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Racist abuse of Sadiq Khan shot up 2,000% after Trump election as Musk vows to unban him
11 May 2022, 06:38 | Updated: 11 May 2022, 09:53
Sadiq Khan has revealed he endured more than 200,000 explicitly racist or racialised social media messages since his election as London mayor – as "free speech absolutist" Elon Musk takes over Twitter.
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The richest man in the world has announced Donald Trump would no longer be banned from the platform after he was booted off following the US Capitol riots that followed his election defeat.
Mr Khan, speaking to LBC's Rachael Venables on his visit to the US, tied the abuse to Mr Trump's tumultuous time as president – a period that critics of Mr Trump say caused racial division.
The mayor, who was visiting students at Stanford University in California, said: "I'm somebody who believes passionately about freedom of speech but you can't escape the fact the first year when Donald Trump was president, the racist abuse I received increased by almost 2,000%.
"It is a fact the year when he stopped being president, and he was taken off Twitter, it shot down hugely."
Greater London Authority figures show racist abuse at Mr Khan shot up by 1,892% in 2016, his first year as mayor and the same year Mr Trump was elected.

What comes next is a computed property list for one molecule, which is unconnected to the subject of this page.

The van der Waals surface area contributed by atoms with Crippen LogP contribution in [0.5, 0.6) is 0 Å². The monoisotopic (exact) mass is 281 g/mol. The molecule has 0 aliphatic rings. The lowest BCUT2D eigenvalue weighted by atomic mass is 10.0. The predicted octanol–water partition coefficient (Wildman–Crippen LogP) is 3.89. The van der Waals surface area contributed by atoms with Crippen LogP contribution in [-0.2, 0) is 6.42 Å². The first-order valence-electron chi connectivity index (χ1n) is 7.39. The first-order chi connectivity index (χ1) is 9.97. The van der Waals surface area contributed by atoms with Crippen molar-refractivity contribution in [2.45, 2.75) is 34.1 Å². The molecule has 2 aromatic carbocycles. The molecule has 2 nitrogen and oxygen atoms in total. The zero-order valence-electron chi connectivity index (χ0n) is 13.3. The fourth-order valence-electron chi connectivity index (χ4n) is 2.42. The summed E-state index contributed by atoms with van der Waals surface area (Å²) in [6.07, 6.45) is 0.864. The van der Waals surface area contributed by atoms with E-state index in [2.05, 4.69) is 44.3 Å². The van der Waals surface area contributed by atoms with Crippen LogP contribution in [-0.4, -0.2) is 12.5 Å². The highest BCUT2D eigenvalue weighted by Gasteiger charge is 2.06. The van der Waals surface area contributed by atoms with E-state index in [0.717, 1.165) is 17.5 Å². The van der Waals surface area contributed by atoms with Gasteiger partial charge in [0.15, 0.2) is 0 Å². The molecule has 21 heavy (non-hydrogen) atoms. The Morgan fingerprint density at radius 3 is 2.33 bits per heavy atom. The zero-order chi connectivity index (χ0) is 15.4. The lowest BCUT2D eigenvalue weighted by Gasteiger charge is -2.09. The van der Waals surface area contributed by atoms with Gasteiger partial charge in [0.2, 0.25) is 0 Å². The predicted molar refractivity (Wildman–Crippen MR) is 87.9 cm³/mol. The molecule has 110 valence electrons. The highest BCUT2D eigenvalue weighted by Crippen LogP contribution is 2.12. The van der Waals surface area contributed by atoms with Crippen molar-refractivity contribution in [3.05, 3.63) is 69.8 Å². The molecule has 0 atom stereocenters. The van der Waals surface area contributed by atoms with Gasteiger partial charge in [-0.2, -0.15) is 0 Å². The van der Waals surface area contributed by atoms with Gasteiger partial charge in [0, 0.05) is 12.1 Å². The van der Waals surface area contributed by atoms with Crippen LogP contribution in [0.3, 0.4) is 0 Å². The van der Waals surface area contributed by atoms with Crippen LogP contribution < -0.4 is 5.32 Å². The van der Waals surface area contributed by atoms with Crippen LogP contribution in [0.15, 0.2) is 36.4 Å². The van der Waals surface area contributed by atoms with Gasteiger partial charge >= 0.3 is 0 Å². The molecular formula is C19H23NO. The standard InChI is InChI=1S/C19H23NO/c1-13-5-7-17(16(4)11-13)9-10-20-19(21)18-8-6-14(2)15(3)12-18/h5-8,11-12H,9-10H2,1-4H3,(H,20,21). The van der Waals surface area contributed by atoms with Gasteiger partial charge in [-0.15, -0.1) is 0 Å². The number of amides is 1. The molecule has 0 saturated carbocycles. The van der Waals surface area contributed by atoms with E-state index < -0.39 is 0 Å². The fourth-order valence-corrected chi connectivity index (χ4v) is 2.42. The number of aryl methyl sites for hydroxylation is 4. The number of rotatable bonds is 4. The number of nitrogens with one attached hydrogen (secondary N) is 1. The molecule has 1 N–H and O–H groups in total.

That increased a further 94% in 2017, fell by 35% in 2018, then shot up again by 59% in 2019.
After that, it declined each year, plummeting by 75% in 2020, then 40% in 2021, as Mr Trump left the White House.
He was later banned from Twitter – his favourite social media platform until then – after his supporters rioted at the US Capitol building in January 2021.
He had made an incendiary speech after he failed to get his election defeat to Joe Biden overturned, making baseless claims about the vote.
Notably, it has been revealed Mr Khan suffered more racist abuse from US users than British ones in 2016 and 2017.
The abuse rose from 9% of the content coming from across the Atlantic to 47% in 2016. That level stayed at 47% in 2017 and 33% in 2018.
The amount of racist abuse coming from the US only fell to levels seen before Mr Trump's election in his final full year at the White House, in 2020.
Insults hurled at the mayor included linking him to terrorist atrocities like the Manchester Arena bombing and London Bridge attacks, and falsely tried to tie him to Muslim grooming gangs, jihadis and the Muslim Brotherhood.
Speaking virtually at the Financial Times Future of the Car Summit on Tuesday, Tesla owner Mr Musk said: "I would reverse the permanent ban but I don't own Twitter yet so this is not a thing that will definitely happen."
The businessman, who is worth some $240bn, is awaiting regulatory approval for his $44bn (£34.5bn) takeover of Twitter.
He added: "Permanent bans should be extremely rare and really reserved for accounts that are bots or spam, scam accounts. I do think it was not correct to ban Donald Trump."